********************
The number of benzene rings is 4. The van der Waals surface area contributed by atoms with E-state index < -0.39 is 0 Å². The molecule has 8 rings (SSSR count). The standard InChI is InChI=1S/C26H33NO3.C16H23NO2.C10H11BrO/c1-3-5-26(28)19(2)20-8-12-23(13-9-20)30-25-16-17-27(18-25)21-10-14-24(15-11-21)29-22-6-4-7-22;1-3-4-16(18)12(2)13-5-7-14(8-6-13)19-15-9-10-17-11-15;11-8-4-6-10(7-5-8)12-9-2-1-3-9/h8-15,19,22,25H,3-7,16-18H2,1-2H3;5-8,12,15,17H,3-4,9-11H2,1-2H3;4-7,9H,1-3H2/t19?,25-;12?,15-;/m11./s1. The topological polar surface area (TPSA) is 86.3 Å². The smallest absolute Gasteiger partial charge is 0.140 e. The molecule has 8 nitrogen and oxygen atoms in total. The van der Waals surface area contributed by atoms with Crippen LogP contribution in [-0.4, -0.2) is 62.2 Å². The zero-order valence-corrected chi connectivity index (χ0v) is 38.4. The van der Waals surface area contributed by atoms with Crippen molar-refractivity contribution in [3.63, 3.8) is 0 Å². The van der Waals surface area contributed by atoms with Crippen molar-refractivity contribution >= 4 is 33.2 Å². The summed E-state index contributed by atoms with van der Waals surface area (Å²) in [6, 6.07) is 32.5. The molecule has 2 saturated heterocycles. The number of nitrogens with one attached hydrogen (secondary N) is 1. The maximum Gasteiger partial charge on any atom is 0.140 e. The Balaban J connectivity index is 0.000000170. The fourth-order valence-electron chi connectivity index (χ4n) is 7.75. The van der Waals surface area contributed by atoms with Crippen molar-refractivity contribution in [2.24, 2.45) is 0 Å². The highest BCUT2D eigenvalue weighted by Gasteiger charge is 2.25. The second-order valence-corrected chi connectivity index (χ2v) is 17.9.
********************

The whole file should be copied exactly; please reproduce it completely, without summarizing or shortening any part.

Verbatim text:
The number of benzene rings is 4. The van der Waals surface area contributed by atoms with E-state index < -0.39 is 0 Å². The molecule has 8 rings (SSSR count). The standard InChI is InChI=1S/C26H33NO3.C16H23NO2.C10H11BrO/c1-3-5-26(28)19(2)20-8-12-23(13-9-20)30-25-16-17-27(18-25)21-10-14-24(15-11-21)29-22-6-4-7-22;1-3-4-16(18)12(2)13-5-7-14(8-6-13)19-15-9-10-17-11-15;11-8-4-6-10(7-5-8)12-9-2-1-3-9/h8-15,19,22,25H,3-7,16-18H2,1-2H3;5-8,12,15,17H,3-4,9-11H2,1-2H3;4-7,9H,1-3H2/t19?,25-;12?,15-;/m11./s1. The topological polar surface area (TPSA) is 86.3 Å². The smallest absolute Gasteiger partial charge is 0.140 e. The molecule has 8 nitrogen and oxygen atoms in total. The van der Waals surface area contributed by atoms with Crippen LogP contribution in [-0.4, -0.2) is 62.2 Å². The zero-order valence-corrected chi connectivity index (χ0v) is 38.4. The van der Waals surface area contributed by atoms with Crippen molar-refractivity contribution in [3.63, 3.8) is 0 Å². The van der Waals surface area contributed by atoms with Crippen molar-refractivity contribution >= 4 is 33.2 Å². The summed E-state index contributed by atoms with van der Waals surface area (Å²) in [6, 6.07) is 32.5. The molecule has 2 saturated heterocycles. The number of nitrogens with one attached hydrogen (secondary N) is 1. The maximum Gasteiger partial charge on any atom is 0.140 e. The Balaban J connectivity index is 0.000000170. The fourth-order valence-electron chi connectivity index (χ4n) is 7.75. The van der Waals surface area contributed by atoms with Crippen molar-refractivity contribution in [2.24, 2.45) is 0 Å². The highest BCUT2D eigenvalue weighted by Gasteiger charge is 2.25. The second-order valence-corrected chi connectivity index (χ2v) is 17.9.